- Sec. 1501 gives the DoD the directive to have a taxonomy on cyber capabilities that affect cyber operations.
- Sec. 1508 specifies that the U.S. Cyber Command should engage with cybersecurity and information technology organizations in the private sector in developing methods to defend the country and the department against foreign malicious cyber actors.
- Sec. 1511 states that contracts on the Defense Enterprise Office Solution (DEOS) and Enterprise Software Agreement (ESA) must comparatively analyze cybersecurity capabilities. The NSA and DISA must do this.
- Sec. 1533 regards everything that has to do with the CMMC program. This includes compliance and roles and responsibilities required of contractors to manage their subcontractors’ cybersecurity performance.
National Institute of Standards and Technology (NIST)
The National Institute of Standards and Technology (NIST) produced a cybersecurity framework to assist organizations with guidelines to improve their cybersecurity and better manage cyber risks. Additionally, the NIST handbook is there to help contractors to self-assess whether they meet the DFARS 2552.204-7012 and NIST SP 800-171 cybersecurity requirements.
The NIST framework focuses on how an organization can identify, detect, respond, protect, and recover from cyber threats. Furthermore, it guides contractors to implement frameworks in managing organizational risks. The framework is regularly updated to assist contractors in effectively responding to new sophisticated cybersecurity risks that may arise.
Payment Card Industry – Data Security Standard (PCI-DSS) Compliance
PCI-DSS compliance means that you have taken the necessary security measures to ensure that credit card data processing, storing, and transfer are maintained in a secure and safe environment. Therefore, regardless of the size of your organization or transaction, you need to protect such information. Otherwise, you will have to pay fines if your company doesn’t have adequate security to safeguard credit card data.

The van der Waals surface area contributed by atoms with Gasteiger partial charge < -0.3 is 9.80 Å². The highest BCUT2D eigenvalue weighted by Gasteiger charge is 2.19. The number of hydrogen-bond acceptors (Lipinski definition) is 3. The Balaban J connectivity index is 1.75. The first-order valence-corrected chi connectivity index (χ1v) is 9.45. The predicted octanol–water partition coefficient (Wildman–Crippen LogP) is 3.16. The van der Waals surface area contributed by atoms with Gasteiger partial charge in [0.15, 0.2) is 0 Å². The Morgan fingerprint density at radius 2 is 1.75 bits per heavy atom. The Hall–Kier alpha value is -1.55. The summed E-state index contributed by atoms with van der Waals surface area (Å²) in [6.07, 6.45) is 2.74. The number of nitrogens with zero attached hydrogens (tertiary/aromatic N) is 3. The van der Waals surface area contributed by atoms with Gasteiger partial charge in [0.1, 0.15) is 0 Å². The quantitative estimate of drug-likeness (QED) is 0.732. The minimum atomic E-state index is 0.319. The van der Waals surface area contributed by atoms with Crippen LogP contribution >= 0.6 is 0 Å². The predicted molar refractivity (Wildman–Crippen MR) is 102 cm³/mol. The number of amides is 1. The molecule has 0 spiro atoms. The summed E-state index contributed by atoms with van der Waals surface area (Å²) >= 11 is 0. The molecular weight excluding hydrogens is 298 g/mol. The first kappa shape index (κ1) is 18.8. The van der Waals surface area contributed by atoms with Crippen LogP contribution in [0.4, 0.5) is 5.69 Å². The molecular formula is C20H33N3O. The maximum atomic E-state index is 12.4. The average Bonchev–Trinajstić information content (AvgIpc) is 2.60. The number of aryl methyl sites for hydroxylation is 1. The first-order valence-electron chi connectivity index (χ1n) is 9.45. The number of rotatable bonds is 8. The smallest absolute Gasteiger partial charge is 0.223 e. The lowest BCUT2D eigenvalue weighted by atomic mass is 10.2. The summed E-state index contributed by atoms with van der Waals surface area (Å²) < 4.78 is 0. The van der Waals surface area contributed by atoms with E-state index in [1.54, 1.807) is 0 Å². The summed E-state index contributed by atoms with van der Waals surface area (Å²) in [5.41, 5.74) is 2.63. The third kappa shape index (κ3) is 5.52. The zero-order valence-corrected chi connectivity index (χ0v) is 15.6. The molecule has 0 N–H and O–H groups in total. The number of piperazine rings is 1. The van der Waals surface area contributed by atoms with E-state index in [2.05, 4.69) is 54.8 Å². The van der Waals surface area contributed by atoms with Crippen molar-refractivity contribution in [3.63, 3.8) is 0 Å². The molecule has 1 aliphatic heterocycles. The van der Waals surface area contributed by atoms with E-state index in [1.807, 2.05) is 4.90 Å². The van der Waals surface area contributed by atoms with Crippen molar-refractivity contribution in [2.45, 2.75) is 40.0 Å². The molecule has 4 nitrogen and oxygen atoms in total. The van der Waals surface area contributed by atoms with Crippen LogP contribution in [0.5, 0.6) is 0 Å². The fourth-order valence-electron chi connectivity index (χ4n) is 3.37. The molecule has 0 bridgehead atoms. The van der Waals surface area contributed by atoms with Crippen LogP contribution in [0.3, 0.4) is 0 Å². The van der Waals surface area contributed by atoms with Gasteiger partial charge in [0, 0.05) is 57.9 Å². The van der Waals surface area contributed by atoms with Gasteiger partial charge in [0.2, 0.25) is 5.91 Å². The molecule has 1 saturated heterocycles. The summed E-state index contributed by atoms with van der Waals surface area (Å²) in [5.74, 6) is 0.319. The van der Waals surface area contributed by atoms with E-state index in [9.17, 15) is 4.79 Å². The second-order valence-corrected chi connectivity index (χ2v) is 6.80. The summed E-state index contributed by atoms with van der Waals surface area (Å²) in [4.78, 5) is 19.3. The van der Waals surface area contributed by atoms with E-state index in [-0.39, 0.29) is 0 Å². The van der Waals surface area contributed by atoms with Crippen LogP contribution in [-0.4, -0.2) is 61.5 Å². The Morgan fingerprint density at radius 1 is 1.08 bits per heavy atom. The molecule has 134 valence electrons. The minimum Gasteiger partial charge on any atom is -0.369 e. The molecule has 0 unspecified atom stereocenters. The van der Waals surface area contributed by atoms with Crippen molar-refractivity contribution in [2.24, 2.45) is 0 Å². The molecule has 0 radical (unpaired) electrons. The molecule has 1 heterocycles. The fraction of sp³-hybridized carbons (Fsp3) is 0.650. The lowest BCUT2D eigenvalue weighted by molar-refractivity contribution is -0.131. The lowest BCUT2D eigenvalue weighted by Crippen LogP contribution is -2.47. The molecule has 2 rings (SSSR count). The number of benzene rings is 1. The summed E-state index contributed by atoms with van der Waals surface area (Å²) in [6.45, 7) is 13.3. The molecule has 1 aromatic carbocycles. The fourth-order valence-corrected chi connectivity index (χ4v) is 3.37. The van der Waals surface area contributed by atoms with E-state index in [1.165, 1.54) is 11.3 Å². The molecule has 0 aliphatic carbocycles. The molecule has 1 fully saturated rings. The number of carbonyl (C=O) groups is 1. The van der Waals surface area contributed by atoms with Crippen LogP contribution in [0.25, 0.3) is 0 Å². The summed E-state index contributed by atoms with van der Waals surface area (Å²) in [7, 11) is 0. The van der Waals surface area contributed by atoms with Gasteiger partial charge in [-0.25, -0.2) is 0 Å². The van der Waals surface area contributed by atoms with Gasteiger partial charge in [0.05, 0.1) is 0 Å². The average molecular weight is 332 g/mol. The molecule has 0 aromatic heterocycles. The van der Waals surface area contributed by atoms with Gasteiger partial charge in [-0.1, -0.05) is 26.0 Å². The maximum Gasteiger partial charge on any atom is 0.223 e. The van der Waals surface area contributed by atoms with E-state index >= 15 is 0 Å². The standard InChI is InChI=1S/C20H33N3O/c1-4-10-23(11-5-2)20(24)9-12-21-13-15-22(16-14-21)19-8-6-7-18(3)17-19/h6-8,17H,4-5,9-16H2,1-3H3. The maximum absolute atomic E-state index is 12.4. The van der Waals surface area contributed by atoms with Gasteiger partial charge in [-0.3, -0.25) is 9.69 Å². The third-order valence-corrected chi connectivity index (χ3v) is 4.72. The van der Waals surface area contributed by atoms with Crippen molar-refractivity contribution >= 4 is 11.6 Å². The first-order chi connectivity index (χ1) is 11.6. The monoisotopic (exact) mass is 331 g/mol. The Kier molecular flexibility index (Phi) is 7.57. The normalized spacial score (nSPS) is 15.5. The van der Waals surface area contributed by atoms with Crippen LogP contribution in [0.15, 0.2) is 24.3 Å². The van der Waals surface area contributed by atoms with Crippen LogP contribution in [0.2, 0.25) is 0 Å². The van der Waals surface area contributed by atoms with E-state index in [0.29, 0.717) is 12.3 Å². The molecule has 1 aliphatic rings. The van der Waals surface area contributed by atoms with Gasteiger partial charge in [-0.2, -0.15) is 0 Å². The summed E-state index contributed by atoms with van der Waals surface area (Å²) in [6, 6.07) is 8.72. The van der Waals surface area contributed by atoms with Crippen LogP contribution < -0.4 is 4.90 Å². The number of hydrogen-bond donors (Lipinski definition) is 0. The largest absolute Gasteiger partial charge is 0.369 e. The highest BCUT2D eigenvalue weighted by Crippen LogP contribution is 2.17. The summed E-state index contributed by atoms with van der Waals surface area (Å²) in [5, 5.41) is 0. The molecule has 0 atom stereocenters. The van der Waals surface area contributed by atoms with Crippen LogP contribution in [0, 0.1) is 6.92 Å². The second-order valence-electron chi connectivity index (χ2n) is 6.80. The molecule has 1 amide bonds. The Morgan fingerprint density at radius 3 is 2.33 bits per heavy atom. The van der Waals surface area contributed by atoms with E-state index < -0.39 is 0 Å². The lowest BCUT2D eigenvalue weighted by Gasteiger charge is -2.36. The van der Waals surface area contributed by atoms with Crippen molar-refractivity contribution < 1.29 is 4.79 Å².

As a defense contractor, you will be required to comply with the Payment Card Industry – Data Security Standard (PCI-DSS) requirements. The DoD has access to significant funds, which anyone can steal during a cyberattack. If the DoD’s credit card information fell into the wrong hands, it could cause a security risk.
Consumer Data Compliance
Any organization that stores customer data must have security measures to ensure that the data is protected. As a defense contractor, you need to comply with several state privacy laws that will guide you on ways to collect and use customer data legally. Therefore, as a contractor with the DoD, you need to comply with this policy.
Moreover, you have to notify the DoD if a breach may have compromised their consumer data. Failure to do so will result in a penalty by the Federal Trade Commission (FTC). Furthermore, the DoD can stop your contract until you resolve the issue or the worst-case scenario terminates your contract.
Even if you have the most substantial checks and control, someone can break through the measures. That’s why the cybersecurity standards will continue to change for a defense contractor as technology advances. Additionally, changes will be further influenced by increased attempts to steal critical defense technology and sensitive data. Therefore, you must comply with the DoD cybersecurity standards. However, if you find yourself having a cybersecurity issue like a breath within your information systems, you should immediately inform the DoD.